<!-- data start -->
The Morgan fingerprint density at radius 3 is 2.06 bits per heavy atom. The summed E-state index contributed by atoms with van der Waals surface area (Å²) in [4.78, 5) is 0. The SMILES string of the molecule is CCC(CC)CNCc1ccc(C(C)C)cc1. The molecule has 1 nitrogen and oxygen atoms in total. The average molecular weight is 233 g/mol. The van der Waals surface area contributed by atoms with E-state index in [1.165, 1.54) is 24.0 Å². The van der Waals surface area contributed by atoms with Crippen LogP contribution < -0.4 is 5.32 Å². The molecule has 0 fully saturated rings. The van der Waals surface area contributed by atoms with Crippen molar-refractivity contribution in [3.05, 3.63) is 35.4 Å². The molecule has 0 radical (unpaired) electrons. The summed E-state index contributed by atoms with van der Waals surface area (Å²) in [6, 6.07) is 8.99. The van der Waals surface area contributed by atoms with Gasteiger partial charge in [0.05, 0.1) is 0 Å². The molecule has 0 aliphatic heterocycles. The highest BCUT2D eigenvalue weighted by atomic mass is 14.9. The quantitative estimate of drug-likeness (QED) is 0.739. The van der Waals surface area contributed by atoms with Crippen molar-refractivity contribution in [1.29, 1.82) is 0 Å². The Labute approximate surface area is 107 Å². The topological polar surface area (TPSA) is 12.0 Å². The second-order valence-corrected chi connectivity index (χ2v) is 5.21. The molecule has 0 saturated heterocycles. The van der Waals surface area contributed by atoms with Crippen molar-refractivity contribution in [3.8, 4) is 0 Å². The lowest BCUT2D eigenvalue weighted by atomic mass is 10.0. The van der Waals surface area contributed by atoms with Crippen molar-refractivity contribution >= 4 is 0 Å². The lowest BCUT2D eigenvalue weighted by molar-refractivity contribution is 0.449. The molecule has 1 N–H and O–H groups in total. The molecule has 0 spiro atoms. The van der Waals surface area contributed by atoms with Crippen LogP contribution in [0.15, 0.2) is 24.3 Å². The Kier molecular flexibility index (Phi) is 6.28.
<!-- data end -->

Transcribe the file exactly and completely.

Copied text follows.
The Morgan fingerprint density at radius 3 is 2.06 bits per heavy atom. The summed E-state index contributed by atoms with van der Waals surface area (Å²) in [4.78, 5) is 0. The SMILES string of the molecule is CCC(CC)CNCc1ccc(C(C)C)cc1. The molecule has 1 nitrogen and oxygen atoms in total. The average molecular weight is 233 g/mol. The van der Waals surface area contributed by atoms with E-state index in [1.165, 1.54) is 24.0 Å². The van der Waals surface area contributed by atoms with Crippen LogP contribution < -0.4 is 5.32 Å². The molecule has 0 fully saturated rings. The van der Waals surface area contributed by atoms with Crippen molar-refractivity contribution in [3.05, 3.63) is 35.4 Å². The molecule has 0 radical (unpaired) electrons. The summed E-state index contributed by atoms with van der Waals surface area (Å²) in [6, 6.07) is 8.99. The van der Waals surface area contributed by atoms with Gasteiger partial charge in [0.05, 0.1) is 0 Å². The molecule has 0 aliphatic heterocycles. The highest BCUT2D eigenvalue weighted by atomic mass is 14.9. The quantitative estimate of drug-likeness (QED) is 0.739. The van der Waals surface area contributed by atoms with Crippen molar-refractivity contribution in [1.29, 1.82) is 0 Å². The Labute approximate surface area is 107 Å². The topological polar surface area (TPSA) is 12.0 Å². The second-order valence-corrected chi connectivity index (χ2v) is 5.21. The molecule has 0 saturated heterocycles. The van der Waals surface area contributed by atoms with Crippen molar-refractivity contribution in [3.8, 4) is 0 Å². The lowest BCUT2D eigenvalue weighted by atomic mass is 10.0. The van der Waals surface area contributed by atoms with Crippen molar-refractivity contribution >= 4 is 0 Å². The lowest BCUT2D eigenvalue weighted by molar-refractivity contribution is 0.449. The molecule has 1 N–H and O–H groups in total. The molecule has 0 spiro atoms. The van der Waals surface area contributed by atoms with Crippen LogP contribution in [0.15, 0.2) is 24.3 Å². The Kier molecular flexibility index (Phi) is 6.28.